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No. 1 issue for new Senate president should be job creation

On Election Night last week, as I was gathered with colleagues watching the returns come in, I was thinking about what would have people talking the next day.

The GOP takeover of the U.S. House would be the big headline nationally, but here in Arizona, folks might be buzzing over the Republicans winning a supermajority in the state Legislature.

Or maybe we’d be talking about the ballot measures. Budget hawks would likely be discussing the failure of Propositions 301 and 302 and contemplating what kind of fiscal gymnastics legislators would have to perform to get the state out of the red.

But I will freely admit that I did not think the big story that would have Capitol railbirds chattering after Election Day would be the election of a new state Senate president.

The election of Sen. Russell Pearce to helm the Senate may have been a surprise to many Capitol observers, but his election comes with an opportunity to set the state on the road to fiscal stability and economic prosperity.

For Sen. Pearce, a successful first year as president will be one that tackles the issue that is most pressing for our state: job creation.

Arizona has lost nearly 300,000 jobs since the recession began. Despite the good news of national job growth last month, it’s not enough to put a dent in our state’s stubborn unemployment rate. Job one for the Legislature and governor has to be to get Arizona back to work.

The jobs bill that passed the House last session but stalled in the Senate presents Senate President-elect Pearce an opportunity to preside over passage of a bill that could kick-start Arizona’s economy back to prosperity.

By shepherding a bill that cuts our state’s uncompetitive corporate income tax and business property tax rates without putting further near-term strain on the budget, the president-elect will solidify his reputation as a lawmaker committed to a fiscal policy that attracts business to Arizona and encourages job creation.

For those who doubt the president-elect’s commitment to policies that aid job creators, consider his scores from the Arizona Chamber of Commerce and Industry, where he earned a 95 percent rating in 2009-2010. He’s been a reliable supporter of the chamber’s top agenda items at the Capitol. In the last Legislature, Sen. Pearce sponsored key labor-reform legislation, SB1242 (employer protections; labor relations) to improve the state’s competitiveness before it stalled in the House.

I know that the corporate income tax and the business property tax are not the cornerstones of Sen. Pearce’s reputation at the Capitol and I acknowledge that my organization and other business groups that represent the state’s business community often disagree with Sen. Pearce on the topic of immigration. The president-elect has sent mixed signals of late over how prominently immigration will figure into the next legislative session, causing the business community to speculate on what’s at the top of his agenda.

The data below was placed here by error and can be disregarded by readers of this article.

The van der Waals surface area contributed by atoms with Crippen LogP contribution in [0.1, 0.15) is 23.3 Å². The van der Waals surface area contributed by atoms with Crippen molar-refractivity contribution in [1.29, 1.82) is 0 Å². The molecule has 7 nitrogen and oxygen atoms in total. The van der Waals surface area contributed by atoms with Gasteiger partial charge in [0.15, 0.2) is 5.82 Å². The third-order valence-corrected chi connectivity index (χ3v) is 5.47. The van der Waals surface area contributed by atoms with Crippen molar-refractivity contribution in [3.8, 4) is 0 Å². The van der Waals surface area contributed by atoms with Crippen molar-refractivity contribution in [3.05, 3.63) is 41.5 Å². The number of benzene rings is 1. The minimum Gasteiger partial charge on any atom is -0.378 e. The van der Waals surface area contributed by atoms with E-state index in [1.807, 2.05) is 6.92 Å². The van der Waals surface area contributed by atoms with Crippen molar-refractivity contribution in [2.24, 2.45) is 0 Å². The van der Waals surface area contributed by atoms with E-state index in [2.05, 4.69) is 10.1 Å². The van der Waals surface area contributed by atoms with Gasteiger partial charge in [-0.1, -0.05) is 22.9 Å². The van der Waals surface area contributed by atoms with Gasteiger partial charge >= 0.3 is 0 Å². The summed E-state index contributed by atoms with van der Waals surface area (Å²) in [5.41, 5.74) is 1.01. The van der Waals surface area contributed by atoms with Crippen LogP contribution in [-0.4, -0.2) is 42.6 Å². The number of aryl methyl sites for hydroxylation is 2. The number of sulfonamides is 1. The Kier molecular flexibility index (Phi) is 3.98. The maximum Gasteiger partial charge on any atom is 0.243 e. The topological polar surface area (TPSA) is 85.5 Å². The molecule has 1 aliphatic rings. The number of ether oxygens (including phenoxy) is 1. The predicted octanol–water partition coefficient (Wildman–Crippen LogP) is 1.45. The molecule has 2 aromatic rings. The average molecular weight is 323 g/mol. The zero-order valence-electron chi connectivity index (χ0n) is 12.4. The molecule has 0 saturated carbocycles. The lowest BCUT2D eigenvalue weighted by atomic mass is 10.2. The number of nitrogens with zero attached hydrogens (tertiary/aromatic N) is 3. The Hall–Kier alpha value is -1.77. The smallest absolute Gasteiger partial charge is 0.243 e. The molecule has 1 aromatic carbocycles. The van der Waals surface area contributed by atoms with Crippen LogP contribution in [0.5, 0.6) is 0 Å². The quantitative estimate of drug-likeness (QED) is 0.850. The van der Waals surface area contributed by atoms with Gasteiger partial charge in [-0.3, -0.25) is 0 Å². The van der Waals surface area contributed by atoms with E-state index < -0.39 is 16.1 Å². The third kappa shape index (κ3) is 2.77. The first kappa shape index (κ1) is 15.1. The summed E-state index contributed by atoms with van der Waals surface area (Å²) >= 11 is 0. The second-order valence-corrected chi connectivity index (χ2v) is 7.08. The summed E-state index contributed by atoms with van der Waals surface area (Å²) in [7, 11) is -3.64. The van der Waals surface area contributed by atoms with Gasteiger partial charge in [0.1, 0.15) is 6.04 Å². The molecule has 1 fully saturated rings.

But there’s no guesswork required when it comes to knowing what’s at the top of voters’ agenda. This year’s election was less a repudiation of Democrats and an endorsement of Republicans than it was a call to shake up a status-quo of being underemployed at work and underwater at home.

According to a post-election analysis by reputable pollsters Public Opinion Strategies, 54 percent of voters identified jobs and the economy as the most important issue, while only 10 percent of voters identified immigration as the most pressing issue.

By spending her political capital on health care legislation, Nancy Pelosi found out the hard way what happens when legislative leaders pursue an issue that isn’t a priority to voters.

So I urge the president-elect to make economic recovery the driving issue in the next Legislature. The Supreme Court will consider the issue of state-level sanctions on employers for immigration violations, and the 9th Circuit Court of Appeals is grappling with SB1070. Let’s let the courts have their say and provide some guidance on what states can and cannot do in the area of immigration, and instead make 2011 the year Arizona begins its great recovery.

Times like these build legacies. By presiding over the Senate when Arizona passed once-in-a-generation job creation legislation, we could look back years from now and credit Sen. Pearce for his steady hand in guiding the state Senate through one of the most pivotal times in Arizona’s history.

But if the president-elect instead focuses on issues far outside the interests of Arizona families, then his term as president will be remembered for its missed opportunities. The choice is his.

— Glenn Hamer is president and CEO of the Arizona Chamber of Commerce and Industry.


  1. Republicans have had control of Az for many years we still have the Bush Tax cuts so where did the jobs go? The jobs started going away in 2006 The Bush administration created about three million jobs (net) over its eight years yea lets cheer for that Sure some people foolishly bought lhomes they couldn’t afford, but if the jobs were there most people would still have their homes So don’t use the excuse “We need more tax cuts” to produce jobs You still have the cuts!!!

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